With many people choosing to head to south this spring, one of the more popular destinations is Florida. According to Visit Florida, more than 23 million people in the U.S. traveled to The Sunshine State from January through the end of March of 2015. Arizona and Hawaii also draw their fair share of spring break travelers. But wherever you go, whether it is Maui to the Magic Kingdom to Marco Island, heat, water and temperature changes are of special concern when it comes to your hearing devices. While you may be ready for fun in the sun, are your hearing aids ready as well?

Protection from water, oil, sweat, salt and sand

The fact is that many of the most popular spring break activities, especially those at the beach or the pool, can damage or destroy hearing aids. Water, oil, salt, sweat and sand can corrode contact points, destroy the microphone and receiver and clog tubes. Fortunately some hearing aid manufacturers are one step ahead, and have already taken measures to ensure your hearing aids are suitable for an active, warm outdoors environment.

One example of hearing aid protection is a special process called nano-coating, which protects against moisture and other heat elements which might be harmful to hearing aids.

What is nano-coating? Nano-coating is a liquid repellant that was first developed for the military. The idea was to keep moisture and toxic liquid substances from penetrating uniforms. It works by lowering an object’s surface energy, causing the liquid to adhere to itself rather than to the surface. As a result the liquid beads up on contact and rolls off instead of being absorbed. One thousand times thinner than a human hair, the nano-coating is also invisible. As with many innovations, the military application soon spread to consumer electronic goods including hearing aids.

“You look at it and you can’t see any change,” said Stephen Coulson, the chemical engineer at P2i who developed the technology. “But when you drop water on it, it will just bead up and drop off. More importantly, the internals will also be protected to prevent corrosion damage.”

The good news is that as of 2013, 60 percent of the world’s hearing aids offered at least some nano-coating protection. But remember, even if your hearing aids do have it, not all nano-coating technology is created equal. Some manufacturers only apply the coating to certain products. Other manufacturers only apply it to certain parts of the device. Still other hearing devices are thoroughly coated, both inside and out, which offers the highest level of protection against the elements.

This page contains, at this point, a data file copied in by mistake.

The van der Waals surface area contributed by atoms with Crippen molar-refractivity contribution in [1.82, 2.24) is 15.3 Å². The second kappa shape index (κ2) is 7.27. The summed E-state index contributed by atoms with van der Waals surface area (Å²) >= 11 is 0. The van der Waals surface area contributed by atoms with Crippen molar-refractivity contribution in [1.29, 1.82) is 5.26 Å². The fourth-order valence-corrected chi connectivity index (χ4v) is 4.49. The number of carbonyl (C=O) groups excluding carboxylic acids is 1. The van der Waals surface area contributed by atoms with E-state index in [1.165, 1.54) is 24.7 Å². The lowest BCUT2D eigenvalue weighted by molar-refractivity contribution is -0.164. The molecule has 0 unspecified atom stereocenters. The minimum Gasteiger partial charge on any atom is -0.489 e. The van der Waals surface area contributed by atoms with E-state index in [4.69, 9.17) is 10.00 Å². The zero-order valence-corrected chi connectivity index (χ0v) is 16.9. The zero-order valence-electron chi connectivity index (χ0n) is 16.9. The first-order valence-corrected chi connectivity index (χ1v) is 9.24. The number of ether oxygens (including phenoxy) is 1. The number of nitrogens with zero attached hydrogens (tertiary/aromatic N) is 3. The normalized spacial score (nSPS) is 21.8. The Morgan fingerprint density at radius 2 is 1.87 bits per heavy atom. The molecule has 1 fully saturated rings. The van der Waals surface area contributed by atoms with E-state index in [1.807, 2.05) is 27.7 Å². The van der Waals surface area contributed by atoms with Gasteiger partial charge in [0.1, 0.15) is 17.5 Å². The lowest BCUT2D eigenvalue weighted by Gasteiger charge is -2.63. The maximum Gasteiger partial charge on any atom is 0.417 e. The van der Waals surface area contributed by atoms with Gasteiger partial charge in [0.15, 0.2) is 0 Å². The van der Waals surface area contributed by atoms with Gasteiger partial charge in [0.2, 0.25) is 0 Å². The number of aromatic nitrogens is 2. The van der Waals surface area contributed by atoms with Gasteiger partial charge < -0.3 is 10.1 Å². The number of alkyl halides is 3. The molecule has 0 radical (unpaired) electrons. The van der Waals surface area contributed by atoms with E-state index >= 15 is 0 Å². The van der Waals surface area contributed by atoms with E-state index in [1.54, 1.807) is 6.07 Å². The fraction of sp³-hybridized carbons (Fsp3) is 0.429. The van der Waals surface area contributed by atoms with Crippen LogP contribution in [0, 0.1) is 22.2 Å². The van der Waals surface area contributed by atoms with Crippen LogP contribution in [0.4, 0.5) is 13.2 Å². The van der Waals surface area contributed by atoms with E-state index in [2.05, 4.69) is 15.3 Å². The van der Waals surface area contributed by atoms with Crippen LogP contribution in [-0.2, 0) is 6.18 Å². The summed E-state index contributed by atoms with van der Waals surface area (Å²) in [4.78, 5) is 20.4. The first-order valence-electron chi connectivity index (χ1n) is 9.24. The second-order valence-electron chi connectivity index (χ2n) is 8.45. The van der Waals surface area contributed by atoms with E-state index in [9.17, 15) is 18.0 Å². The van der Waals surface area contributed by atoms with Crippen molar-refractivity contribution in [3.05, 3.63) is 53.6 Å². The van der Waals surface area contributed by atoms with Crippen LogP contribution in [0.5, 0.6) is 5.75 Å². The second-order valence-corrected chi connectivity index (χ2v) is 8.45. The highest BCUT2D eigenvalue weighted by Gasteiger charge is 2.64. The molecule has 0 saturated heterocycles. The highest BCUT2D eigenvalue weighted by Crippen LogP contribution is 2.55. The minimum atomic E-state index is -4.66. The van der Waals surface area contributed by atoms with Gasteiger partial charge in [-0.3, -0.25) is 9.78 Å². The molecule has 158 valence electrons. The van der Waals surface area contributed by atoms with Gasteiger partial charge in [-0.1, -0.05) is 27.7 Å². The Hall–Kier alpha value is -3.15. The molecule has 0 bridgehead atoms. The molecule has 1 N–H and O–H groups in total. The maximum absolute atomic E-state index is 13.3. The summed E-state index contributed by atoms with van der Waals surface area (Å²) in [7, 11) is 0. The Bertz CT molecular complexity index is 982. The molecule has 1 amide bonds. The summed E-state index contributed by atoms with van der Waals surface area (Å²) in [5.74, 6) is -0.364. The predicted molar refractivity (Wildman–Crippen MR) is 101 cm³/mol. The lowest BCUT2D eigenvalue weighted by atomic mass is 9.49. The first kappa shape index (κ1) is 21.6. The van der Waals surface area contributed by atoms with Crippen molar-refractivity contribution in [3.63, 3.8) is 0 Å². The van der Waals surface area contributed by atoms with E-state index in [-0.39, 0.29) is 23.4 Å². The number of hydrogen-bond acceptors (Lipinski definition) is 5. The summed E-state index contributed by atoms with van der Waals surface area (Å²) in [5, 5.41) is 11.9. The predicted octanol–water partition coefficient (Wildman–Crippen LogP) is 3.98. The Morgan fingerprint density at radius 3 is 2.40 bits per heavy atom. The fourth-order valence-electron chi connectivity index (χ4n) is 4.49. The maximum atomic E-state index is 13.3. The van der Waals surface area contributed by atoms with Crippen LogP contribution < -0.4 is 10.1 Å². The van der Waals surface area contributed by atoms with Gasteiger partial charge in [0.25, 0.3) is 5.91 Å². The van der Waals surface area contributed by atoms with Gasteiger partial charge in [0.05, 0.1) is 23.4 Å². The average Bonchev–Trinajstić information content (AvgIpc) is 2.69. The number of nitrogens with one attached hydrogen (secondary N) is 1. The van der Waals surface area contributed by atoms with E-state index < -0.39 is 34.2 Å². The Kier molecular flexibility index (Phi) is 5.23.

Before you head off to sunny shores or verdant golf courses this spring, here are some important questions to ask when assessing your hearing aids’ moisture resistant potential:

  • Do your hearing aids have nano-coating, and at what level?
  • Are the tubes made of materials which are resistant to sweat and moisture?
  • Is the receiver protected from substances such as moisture and earwax?
  • Is the amplifier sealed in water-proof material?
  • Are your hearing aids labeled “water resistant” or “water-proof?” Because water resistant hearing aids resist but do not entirely prevent water from penetrating.

Protection from wind

Wind noise is another factor to consider if much of your spring break getaway will be spent in outdoor activities. Whether you are playing golf, sailing, hiking or just walking on the beach there is a likelihood that rushing wind noise could interfere with your ability to hear the sounds you want to hear. This is where a feature called wind noise reduction comes in handy. Some hearing aids have special features that reduce the wind noise while enhancing other sounds.